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Let’s enjoy the true spirit of Christmas

<p>The NACC and Downtown Naperville Alliance float drives down Main Street in Downtown Naperville during the Little Friends&nbsp;<a id="firsthit" name="firsthit"></a>Parade&nbsp;of&nbsp;Lights&nbsp;on Sunday, Dec. 1, 2013. | Mike Mantucca / For Sun-Times Media</p>

The NACC and Downtown Naperville Alliance float drives down Main Street in Downtown Naperville during the Little Friends Parade of Lights on Sunday, Dec. 1, 2013. | Mike Mantucca / For Sun-Times Media

Recently, I’ve been hearing from readers who think that there are a lot of things wrong with Christmas. I agree that it’s way too stressful and it puts far too much pressure on people who don’t have extra money to spend on presents and parties.

I suppose toy companies do have the legal right to boost their profits by creating artificial demand for their products among children. It is questionable, however, whether it’s morally right for them to make parents feel guilty and dread the holiday because they can’t afford to buy toys the kids wouldn’t even want if they hadn’t seen them on TV.

But I don’t have much patience with the folks who want to determine who can legitimately celebrate the holiday and how they should to do it. They’re missing the whole idea. Christmas wasn’t really celebrated in America until the 19th century, St. Nicholas was a Greek-Orthodox bishop in what is now Turkey who never saw a reindeer, Jesus probably wasn’t born in Bethlehem, and April 17, 6 BC is a far more likely birth date.

Caroling in Central Park, which I mentioned last week, doesn’t in any way violate the “establishment of religion” clause of the First Amendment, nor would a cross, a menorah, or the seven symbols of Kwanzaa. The real brilliance of Christmas, I suspect, is that its message has evolved to be meaningful to virtually every religion on earth. That is why there are millions of non-Christians who celebrate the holiday, carols and all.

So the idea that the holiday is not religious enough is as silly as claims by the American Atheists that the main thing wrong with Christmas is Christ. As you may know observant atheists, if there can indeed be such a thing, wage an anti-Christmas campaign every year. This year their billboard apparently says “Who needs Christ at Christmas? Nobody.”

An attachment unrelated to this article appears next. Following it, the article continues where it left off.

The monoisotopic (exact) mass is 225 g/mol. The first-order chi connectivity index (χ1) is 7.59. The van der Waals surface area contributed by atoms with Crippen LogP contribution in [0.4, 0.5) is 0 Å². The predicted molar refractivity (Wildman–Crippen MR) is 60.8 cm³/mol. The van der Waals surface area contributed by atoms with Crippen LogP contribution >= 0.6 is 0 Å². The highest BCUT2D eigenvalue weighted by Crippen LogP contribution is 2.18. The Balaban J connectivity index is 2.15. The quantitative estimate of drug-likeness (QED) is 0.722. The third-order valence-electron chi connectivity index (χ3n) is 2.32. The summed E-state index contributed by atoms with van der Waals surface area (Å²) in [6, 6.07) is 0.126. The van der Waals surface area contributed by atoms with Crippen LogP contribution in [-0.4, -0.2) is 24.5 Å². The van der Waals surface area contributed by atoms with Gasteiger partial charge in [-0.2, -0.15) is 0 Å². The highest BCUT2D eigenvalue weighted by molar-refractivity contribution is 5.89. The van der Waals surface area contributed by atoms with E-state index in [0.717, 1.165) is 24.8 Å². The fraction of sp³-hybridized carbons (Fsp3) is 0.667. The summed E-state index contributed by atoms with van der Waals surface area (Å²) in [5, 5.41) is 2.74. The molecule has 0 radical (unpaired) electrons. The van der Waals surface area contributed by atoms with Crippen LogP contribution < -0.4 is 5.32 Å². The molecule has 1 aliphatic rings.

What you should celebrate, say the atheists, is the “true meaning of Christmas:” friends, charity, lights, snow, ice skating, and, inexplicably, Chinese food. At least that is what their New York billboard says, although I assume that on their Miami billboard they change snow and ice to sand and coconut oil, and change Chinese food to sopa de pescado.

A couple of years ago, the Pew Research folks tested people to find out what group knew the most about religion. It was actually a pretty simple test that asked 36 questions about the mythology and practices of the five major religions. The group that did the best with 21 questions correct on average, and thus the group that knew the most about religion, was the atheists.

What does that prove? Well, I think it proves that it is very easy to over intellectualize things and miss the entire point of whatever you’re learning about. On one hand you have the atheists desperately trying to prove that God does not exist while fundamentalists vehemently defend every word of their often mistranslated religious texts trying to prove the opposite.

Both, I think, fall into the trap of believing that there is anyone who has the right to decide what is right. I would like to suggest that the “pursuit of happiness” clause, if I am allowed to call it that, in our Declaration of Independence addresses the problem.

The way I interpret it, people have the inherent right to believe whatever they believe, and that we have the collective obligation to respect that and support them. Frankly, what I like best about this time of year is that it is one time when you see that underneath the bitterness, the greed, and the prejudice there may be something better, something kinder, and that our prayers for real peace on earth someday may not be entirely in vain.

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